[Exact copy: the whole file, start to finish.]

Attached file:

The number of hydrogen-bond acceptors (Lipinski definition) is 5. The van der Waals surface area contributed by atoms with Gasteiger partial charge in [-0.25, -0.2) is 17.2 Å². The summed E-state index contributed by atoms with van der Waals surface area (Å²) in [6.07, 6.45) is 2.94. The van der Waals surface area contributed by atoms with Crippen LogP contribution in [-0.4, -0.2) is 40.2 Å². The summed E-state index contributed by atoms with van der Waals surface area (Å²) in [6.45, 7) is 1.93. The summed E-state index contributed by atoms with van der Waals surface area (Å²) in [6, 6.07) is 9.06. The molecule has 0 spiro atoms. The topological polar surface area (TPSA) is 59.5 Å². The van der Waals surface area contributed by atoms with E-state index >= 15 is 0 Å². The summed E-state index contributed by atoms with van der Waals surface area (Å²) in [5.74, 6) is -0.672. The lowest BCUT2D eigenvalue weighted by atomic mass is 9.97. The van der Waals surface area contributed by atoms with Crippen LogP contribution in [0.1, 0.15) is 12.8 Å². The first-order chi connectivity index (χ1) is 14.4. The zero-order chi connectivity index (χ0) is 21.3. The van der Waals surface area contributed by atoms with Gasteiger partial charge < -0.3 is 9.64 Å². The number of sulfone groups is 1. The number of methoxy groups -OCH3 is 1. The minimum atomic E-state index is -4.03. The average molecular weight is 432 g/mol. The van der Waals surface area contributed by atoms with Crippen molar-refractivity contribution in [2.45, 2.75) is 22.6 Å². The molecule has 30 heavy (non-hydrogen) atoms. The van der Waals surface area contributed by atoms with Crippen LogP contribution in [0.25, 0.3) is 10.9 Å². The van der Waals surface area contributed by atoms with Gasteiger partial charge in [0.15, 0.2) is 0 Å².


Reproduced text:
The number of hydrogen-bond acceptors (Lipinski definition) is 5. The van der Waals surface area contributed by atoms with Gasteiger partial charge in [-0.25, -0.2) is 17.2 Å². The summed E-state index contributed by atoms with van der Waals surface area (Å²) in [6.07, 6.45) is 2.94. The van der Waals surface area contributed by atoms with Crippen LogP contribution in [-0.4, -0.2) is 40.2 Å². The summed E-state index contributed by atoms with van der Waals surface area (Å²) in [6.45, 7) is 1.93. The summed E-state index contributed by atoms with van der Waals surface area (Å²) in [6, 6.07) is 9.06. The molecule has 0 spiro atoms. The topological polar surface area (TPSA) is 59.5 Å². The van der Waals surface area contributed by atoms with E-state index >= 15 is 0 Å². The summed E-state index contributed by atoms with van der Waals surface area (Å²) in [5.74, 6) is -0.672. The lowest BCUT2D eigenvalue weighted by atomic mass is 9.97. The van der Waals surface area contributed by atoms with Crippen LogP contribution in [0.1, 0.15) is 12.8 Å². The first-order chi connectivity index (χ1) is 14.4. The zero-order chi connectivity index (χ0) is 21.3. The van der Waals surface area contributed by atoms with Gasteiger partial charge < -0.3 is 9.64 Å². The number of sulfone groups is 1. The number of methoxy groups -OCH3 is 1. The minimum atomic E-state index is -4.03. The average molecular weight is 432 g/mol. The van der Waals surface area contributed by atoms with Crippen molar-refractivity contribution in [2.45, 2.75) is 22.6 Å². The molecule has 30 heavy (non-hydrogen) atoms. The van der Waals surface area contributed by atoms with Crippen LogP contribution in [0.25, 0.3) is 10.9 Å². The van der Waals surface area contributed by atoms with Gasteiger partial charge in [0.15, 0.2) is 0 Å².